There are 3 questions I regularly ask men! Not just any man, men in therapy!
- Which feelings do you share with your partner?
- Which feelings do you not share?
- Do you accept all your feelings as being helpful?
The complexities of the mind, and in this context it’s the male mind, often means that these questions can be difficult to answer initially.
The difficulties are often embedded within the stories that men’s minds come up with in response to feelings. Particularly negative emotions.
Below is a snapshot of men’s stories and their internal c as they respond to emotions.
This is not an exhaustive list nor is it the exclusive domain of men. Many of my female readers may also recognise them!
1. Being pragmatic, concrete, logical and decisive is the only way to live.
There is no room for ‘feeling’ language, it’s too fuzzy. Life is about doing. There is always a fix to any problem.
2. I cannot find words for feelings, both good or bad. I can’t find a way of expressing anything.
Keep silent and get on with life. The feelings will go away eventually.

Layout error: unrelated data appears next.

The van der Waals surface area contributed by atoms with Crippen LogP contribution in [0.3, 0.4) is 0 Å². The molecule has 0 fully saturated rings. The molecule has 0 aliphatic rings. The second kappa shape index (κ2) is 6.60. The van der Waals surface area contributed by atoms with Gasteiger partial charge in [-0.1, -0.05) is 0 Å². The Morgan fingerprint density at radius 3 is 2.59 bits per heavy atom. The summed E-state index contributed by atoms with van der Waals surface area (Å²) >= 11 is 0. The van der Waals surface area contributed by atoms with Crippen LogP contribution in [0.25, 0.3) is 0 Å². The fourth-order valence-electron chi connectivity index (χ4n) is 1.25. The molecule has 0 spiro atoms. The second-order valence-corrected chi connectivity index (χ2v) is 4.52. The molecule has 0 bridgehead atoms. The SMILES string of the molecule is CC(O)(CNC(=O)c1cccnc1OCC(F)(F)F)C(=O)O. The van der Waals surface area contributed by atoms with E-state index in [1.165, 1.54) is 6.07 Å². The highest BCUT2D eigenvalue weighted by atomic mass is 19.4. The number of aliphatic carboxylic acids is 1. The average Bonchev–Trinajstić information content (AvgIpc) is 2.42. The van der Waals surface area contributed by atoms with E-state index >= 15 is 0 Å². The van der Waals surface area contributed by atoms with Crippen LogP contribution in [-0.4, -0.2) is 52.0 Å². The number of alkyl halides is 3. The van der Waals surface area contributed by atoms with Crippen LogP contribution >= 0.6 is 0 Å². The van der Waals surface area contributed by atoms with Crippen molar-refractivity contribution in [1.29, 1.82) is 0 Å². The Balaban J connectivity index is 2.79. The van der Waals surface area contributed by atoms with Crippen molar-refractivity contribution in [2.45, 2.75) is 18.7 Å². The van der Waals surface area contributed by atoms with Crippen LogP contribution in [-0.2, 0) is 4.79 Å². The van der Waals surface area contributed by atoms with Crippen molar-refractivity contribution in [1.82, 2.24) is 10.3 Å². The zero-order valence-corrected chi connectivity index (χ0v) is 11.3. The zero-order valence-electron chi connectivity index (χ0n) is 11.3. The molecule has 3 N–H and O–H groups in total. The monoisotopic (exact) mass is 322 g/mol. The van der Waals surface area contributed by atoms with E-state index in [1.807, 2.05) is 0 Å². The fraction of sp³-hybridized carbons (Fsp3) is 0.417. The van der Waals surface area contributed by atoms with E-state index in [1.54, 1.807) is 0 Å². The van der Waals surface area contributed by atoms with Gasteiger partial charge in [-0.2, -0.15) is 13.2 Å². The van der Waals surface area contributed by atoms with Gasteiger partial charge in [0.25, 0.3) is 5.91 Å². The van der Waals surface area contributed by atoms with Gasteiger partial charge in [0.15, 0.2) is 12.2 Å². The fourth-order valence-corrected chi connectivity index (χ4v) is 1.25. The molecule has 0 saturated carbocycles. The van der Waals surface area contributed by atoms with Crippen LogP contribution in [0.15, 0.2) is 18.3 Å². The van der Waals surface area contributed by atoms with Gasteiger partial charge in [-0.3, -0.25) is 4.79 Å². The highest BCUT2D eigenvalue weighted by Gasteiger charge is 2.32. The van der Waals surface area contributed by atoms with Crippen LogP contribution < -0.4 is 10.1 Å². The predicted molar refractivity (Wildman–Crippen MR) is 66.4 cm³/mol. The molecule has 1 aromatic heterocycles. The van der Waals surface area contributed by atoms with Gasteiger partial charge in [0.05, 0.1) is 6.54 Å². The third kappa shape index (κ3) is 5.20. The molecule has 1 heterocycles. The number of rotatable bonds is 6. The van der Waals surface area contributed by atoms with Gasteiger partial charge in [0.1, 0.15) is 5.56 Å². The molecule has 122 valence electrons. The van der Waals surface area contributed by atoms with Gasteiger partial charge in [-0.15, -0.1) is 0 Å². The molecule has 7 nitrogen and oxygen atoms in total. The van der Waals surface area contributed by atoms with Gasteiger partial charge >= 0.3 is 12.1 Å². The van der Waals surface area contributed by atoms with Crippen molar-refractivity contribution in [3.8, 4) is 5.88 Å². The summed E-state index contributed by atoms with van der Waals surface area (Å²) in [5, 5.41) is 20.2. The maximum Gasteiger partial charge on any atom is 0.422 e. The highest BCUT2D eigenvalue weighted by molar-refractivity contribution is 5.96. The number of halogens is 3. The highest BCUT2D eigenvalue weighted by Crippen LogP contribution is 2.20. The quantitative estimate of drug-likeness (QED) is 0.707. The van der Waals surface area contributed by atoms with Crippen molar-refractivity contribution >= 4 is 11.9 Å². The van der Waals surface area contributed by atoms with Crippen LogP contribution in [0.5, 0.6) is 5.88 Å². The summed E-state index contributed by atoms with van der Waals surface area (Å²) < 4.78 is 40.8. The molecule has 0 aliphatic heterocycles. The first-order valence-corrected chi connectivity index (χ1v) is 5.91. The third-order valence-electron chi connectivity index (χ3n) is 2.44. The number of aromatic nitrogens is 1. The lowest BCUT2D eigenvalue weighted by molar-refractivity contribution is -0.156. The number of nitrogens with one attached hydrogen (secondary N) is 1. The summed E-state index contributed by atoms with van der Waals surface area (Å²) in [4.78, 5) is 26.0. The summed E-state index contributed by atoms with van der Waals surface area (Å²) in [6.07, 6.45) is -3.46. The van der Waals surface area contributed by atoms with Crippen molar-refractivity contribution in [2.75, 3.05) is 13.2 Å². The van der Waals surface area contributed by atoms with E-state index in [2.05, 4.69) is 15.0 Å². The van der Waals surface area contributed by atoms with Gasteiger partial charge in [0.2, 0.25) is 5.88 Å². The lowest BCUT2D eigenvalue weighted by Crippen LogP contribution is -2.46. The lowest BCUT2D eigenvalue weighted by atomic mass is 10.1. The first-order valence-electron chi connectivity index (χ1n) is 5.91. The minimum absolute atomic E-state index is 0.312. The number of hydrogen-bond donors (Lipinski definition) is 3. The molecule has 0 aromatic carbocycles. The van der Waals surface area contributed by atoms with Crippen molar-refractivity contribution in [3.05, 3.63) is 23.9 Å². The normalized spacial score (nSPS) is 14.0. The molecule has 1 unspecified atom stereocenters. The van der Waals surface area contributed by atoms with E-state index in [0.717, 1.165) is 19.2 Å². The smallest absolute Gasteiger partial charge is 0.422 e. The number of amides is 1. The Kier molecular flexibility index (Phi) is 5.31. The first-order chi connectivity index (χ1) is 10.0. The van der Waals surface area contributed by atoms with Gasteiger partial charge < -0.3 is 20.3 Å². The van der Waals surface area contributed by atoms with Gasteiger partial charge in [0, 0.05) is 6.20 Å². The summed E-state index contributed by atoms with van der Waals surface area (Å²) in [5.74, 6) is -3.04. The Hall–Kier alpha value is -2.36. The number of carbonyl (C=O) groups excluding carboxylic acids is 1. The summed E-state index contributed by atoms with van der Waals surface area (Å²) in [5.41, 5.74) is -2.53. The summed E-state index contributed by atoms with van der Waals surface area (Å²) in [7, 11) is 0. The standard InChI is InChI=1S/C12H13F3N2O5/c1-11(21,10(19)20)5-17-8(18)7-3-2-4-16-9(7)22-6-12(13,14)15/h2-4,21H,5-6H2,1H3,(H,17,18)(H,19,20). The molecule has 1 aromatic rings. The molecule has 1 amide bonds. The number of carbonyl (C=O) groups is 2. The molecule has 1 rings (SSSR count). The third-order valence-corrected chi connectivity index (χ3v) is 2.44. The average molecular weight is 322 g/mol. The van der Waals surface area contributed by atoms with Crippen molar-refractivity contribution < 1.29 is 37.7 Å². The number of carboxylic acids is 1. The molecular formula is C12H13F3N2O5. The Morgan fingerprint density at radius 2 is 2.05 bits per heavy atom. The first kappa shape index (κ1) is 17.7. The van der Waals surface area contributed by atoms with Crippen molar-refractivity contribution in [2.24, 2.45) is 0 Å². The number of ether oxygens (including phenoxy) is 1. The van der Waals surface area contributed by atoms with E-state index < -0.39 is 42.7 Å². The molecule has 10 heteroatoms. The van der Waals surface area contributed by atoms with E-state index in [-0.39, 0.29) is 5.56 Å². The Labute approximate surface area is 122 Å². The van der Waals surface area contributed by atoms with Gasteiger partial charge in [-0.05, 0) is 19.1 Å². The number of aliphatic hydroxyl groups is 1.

3. I’ve become very successful in life, disregarding my feelings has got me here.
I avoid, distract, judge or rationalise my emotions. The feelings go, they’re weak anyway and I’m good at sucking it up and getting on with it.
4. Feeling vulnerable is not acceptable. I am unacceptable.
I don’t tolerate negative feelings or thinking. I see them as unacceptable and react against them, often berating myself or projecting out my discomfort onto anybody close to me. Big boys don’t cry.
5. Positive emotions about myself or others is not trustworthy and needs to be kept in check.
These positive feelings are not really true. I often feel let down by them anyway. I don’t really feel good enough and neither are you.
These stories are a confusing and conflicting movement of the mind. What the mind actually does is pushes down or pushes away unwanted thoughts and feelings.
This pattern is exhausting and leads to further escaping behaviour, major withdrawal from life and relationships with passive and open aggression. It also contributes to anxiety and depression.
How would you answer the 3 questions at the top of this post?